The most transformative and activist actions I can take today...honestly, I'm sorta leaning in the direction of a modified Gnoll Credo, at the moment, minus the canibalism--but heavy on the laughter, friendship and brutal honesty. :-)

Anonymous said...

Wow. Thanks, You are an awesome teacher. Seriously. First things first...I free this slave, today. I cannot help anyone who cannot notice their own bondage....I only waste my time, energy, and life force fighting for people who are working overtime to not see what is right in front of us.Sad.. Tragic. Ive cried enough...
Someone else can have a turn... :-)


Denis Rancourt said...

Wow, hopefulandfree, you have that most exceptional and rare human characteristic of not being able to buy into the Crime. Your constitution is a gem in society.

You've got me reading about The Gnoll Credo, and I read the credo but not the book. Thanks for pointing me to that amazing author and food expert.

The credo explains why we laugh but it does not seem to touch on why we fight? I think fighting produces additional and deep occasions for laughing, and for bonding.

Thanks for freeing your writing on my blog!

@Anonymous: Thank you for freeing the only slave that can be freed, today.

Cheers to both of you.

hopefulandfree said...

I hope you ejoy this link,i stumbled over today,honest thoughts from a bunch more slaves who are freeing themselves...

The topic seems quite appropriate for our dialog today.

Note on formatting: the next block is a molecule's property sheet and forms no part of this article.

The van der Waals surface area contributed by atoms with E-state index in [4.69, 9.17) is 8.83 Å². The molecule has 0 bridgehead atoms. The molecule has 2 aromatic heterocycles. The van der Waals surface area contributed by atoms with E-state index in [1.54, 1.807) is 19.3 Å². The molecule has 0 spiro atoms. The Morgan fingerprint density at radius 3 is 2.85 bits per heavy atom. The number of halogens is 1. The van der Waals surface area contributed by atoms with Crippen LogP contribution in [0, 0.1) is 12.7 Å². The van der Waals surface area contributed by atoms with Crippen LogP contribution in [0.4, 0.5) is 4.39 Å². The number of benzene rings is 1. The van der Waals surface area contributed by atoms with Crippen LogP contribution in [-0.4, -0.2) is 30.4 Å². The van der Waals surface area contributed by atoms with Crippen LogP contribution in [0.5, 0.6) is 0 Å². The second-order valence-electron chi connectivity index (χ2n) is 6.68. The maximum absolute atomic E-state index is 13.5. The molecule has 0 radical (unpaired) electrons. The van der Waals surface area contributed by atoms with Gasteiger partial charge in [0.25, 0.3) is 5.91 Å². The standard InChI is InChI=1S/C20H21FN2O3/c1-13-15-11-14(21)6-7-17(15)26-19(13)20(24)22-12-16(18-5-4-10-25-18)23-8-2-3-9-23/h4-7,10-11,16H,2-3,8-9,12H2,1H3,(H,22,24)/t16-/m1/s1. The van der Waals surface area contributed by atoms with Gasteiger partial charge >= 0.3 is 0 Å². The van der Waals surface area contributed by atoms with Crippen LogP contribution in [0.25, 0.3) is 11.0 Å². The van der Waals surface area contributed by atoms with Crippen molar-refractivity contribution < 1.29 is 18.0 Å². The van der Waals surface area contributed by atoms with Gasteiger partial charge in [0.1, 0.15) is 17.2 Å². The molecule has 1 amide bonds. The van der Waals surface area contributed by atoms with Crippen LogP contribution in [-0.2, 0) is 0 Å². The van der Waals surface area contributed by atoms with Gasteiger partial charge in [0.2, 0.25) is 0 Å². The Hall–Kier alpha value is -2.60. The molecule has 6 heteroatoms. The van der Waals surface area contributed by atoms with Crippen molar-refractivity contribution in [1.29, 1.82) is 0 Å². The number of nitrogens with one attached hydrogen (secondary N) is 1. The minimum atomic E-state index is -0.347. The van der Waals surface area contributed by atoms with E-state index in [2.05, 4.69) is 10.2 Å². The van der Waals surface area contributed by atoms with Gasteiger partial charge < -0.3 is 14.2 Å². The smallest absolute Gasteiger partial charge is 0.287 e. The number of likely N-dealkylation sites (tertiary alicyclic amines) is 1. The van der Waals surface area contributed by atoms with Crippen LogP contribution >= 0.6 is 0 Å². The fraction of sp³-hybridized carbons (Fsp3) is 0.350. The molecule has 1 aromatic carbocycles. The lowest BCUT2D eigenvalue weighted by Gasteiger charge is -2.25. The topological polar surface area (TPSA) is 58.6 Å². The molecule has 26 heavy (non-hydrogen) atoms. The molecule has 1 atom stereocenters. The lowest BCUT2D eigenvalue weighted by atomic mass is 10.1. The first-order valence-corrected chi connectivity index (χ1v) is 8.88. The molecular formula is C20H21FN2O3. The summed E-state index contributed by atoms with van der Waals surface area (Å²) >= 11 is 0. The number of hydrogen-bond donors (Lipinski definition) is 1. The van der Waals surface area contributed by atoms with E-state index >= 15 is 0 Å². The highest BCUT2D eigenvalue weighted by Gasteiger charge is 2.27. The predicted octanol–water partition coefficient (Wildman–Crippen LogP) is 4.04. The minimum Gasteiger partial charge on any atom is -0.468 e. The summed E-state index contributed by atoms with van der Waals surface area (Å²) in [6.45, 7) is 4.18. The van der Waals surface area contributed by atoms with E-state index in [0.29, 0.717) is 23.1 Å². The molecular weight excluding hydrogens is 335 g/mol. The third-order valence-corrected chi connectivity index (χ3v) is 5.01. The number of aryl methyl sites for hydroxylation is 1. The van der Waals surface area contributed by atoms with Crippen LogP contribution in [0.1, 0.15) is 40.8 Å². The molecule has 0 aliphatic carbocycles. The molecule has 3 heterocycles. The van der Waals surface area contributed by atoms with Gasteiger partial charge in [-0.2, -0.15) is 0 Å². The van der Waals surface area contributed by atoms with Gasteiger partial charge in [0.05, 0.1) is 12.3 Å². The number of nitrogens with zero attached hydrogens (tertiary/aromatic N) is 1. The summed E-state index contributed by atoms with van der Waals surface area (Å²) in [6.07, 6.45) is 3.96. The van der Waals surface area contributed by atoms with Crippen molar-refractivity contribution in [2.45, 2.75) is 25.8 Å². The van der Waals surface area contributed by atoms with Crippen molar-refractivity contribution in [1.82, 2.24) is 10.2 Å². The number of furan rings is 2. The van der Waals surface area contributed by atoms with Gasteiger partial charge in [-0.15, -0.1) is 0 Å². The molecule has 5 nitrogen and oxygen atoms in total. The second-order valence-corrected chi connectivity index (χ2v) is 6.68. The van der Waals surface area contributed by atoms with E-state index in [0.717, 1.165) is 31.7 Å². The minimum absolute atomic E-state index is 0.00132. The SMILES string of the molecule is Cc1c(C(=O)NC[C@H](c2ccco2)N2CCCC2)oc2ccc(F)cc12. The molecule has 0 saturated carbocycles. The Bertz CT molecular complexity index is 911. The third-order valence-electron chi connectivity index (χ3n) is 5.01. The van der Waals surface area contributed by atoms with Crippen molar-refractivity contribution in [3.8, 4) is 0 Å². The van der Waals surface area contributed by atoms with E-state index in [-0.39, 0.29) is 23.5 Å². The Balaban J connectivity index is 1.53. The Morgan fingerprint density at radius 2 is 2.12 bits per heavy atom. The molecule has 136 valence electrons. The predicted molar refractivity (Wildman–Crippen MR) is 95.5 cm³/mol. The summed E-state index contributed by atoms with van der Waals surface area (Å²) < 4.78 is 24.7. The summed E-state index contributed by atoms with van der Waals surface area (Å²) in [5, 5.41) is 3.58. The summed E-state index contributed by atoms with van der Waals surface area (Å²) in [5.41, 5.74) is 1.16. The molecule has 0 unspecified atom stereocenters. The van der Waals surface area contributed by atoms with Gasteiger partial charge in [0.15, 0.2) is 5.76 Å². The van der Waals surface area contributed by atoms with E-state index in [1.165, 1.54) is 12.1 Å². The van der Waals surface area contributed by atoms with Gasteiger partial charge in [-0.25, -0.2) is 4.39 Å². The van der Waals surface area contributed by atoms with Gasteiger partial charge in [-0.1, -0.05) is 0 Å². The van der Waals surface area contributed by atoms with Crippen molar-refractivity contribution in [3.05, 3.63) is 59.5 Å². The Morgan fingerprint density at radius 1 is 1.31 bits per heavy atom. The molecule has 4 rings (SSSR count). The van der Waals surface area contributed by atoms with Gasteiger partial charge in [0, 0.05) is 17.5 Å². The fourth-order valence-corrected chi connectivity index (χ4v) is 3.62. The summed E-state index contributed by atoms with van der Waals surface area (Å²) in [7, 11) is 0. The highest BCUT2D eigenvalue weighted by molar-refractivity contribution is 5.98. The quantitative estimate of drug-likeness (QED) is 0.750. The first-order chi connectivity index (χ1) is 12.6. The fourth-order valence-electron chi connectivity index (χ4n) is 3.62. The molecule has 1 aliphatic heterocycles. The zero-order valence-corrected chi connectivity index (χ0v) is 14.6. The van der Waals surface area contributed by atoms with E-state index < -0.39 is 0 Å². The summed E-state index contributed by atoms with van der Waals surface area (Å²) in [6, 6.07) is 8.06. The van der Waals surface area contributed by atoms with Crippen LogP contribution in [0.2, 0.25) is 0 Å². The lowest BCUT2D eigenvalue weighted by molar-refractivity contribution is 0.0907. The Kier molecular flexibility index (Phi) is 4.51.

I meant what I have handed me the keys, it was certainly not part of any strategy or cunning plan on your

fact i would bet it was a rather
common sort of action on your
part...a teacher in action..but
please know today is henceforth my "forever birthday"...the day of hope is here, and the recognition of my freedom--our freedom---to be shared with any and all who can hear the message. No hope needed...for in freedom all will be well. All is well. We are free, my friend.

It cannot be bought or sold or traded or lost...only shared...

You cannot know what has led up to this day for me, of course, but it gives me all i need to move---life is movement---and I am not alone
with this awareness, & partner is here with me, and we are
Grateful to you that we have this priceless gift to share now with others....

As for the credo...there are only a few parts that speak volumes to me, and the rest is...? I have not read the book either... I like the part about choosing my battles, and oone young commenter on the thread to which I linked speakes about saying with art---poetry---whatever the fuck needs to be said...YAY!

Peace to you, dear teacher, and god bless, and good luck!

We made it through...

Thank you. ♡

Unknown said...
This comment has been removed by the author.
Unknown said...